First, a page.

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Policeman forced to give up chase as Tesla electric patrol car runs low on…

by ace
Fremont police officers are  six months into a trial of Tesla electric patrol cars. Pic: Fremont Police Department

One police officer had to give up a chase because his Tesla electric patrol car was running low on battery.

Officer Jesse Hartman was stalking a suspect in San Francisco on Friday when he called the dispatcher team to say he only had six kilometers of power, NBC News reported.

Mr. Hartman's shift began at 2 pm and the search began at 11 pm.

Fremont Police Department spokeswoman Geneva Bosques said the police were chasing a suspect wanted for a crime in Santa Clara, California.

The policeman asked the driver to stop, but he didn't stop before taking off at high speed.

Bosques said other police units were following behind and eventually took over the chase with the help of the California Highway Patrol (CHP).

She added that the chase was canceled after 10 minutes when it was considered unsafe because of the way the suspect was driving.

CHP patrol officers found the car abandoned in San Jose, California.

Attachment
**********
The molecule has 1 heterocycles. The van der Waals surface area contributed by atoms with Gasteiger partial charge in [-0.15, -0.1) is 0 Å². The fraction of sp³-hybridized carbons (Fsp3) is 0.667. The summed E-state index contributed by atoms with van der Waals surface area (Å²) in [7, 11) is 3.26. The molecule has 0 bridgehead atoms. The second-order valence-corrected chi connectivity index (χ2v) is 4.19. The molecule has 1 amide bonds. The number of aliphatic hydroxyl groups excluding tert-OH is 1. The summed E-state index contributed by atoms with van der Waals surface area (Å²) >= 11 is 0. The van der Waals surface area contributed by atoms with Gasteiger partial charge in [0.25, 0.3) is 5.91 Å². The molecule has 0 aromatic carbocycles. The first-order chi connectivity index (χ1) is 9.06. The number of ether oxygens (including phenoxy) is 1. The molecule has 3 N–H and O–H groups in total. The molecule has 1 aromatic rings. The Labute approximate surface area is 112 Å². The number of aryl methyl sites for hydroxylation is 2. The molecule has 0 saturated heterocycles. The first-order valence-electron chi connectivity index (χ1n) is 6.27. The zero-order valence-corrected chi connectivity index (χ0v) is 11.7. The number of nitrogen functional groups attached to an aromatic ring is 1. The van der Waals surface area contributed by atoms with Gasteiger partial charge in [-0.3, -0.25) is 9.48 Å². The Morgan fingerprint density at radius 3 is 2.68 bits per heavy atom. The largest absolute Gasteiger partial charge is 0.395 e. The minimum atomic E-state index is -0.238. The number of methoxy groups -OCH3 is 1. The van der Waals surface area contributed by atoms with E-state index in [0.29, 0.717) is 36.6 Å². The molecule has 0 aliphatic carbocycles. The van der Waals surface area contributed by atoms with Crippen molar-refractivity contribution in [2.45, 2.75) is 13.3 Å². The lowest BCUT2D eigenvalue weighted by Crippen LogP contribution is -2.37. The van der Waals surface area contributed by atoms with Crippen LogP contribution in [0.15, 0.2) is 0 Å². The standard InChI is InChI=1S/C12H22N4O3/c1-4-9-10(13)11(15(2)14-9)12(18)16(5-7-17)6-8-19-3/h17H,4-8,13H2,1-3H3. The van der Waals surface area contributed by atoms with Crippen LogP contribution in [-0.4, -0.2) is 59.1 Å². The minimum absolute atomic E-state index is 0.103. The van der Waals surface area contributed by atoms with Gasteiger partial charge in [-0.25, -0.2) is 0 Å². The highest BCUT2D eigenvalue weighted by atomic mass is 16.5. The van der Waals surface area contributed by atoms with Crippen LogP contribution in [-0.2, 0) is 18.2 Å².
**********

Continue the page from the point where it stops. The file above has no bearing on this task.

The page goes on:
A warrant has been issued for the driver who has not yet been located.

Bosques said it is unclear why Hartman's Tesla Model S 85 didn't have a full battery when it started work.

She added that when one of the vehicles is fully charged, there is usually about 40% to 50% energy remaining after a shift ends.

Bosques said the cars run out of power while on patrol "from time to time," and added: "Especially if a police officer returns to the police station to report and never returns to the street.

"The officer was monitoring the prosecution and responsibly notifying everyone of its status during the approximately 10-mile chase.

"We had other units behind Tesla seeking to take control and the CHP was also responding.

"Highway chases are usually of very short duration, as we deliver them to the CHP as soon as they arrive."

Fremont police said six months ago in a pilot program that tests Tesla's integration with the department.

The force added that it is tracking all relevant data.

Bosques said, "We don't have a written gas or billing policy, but the general guideline is that it should be half full at the beginning of the shift, as was the car."

She added: "This is the second search in which Tesla performed well.

"This example in no way changes our feelings about vehicle performance for patrol purposes.

"So far, the car is meeting or exceeding our expectations. We are still in the first six months of the pilot program and we are following all the data."

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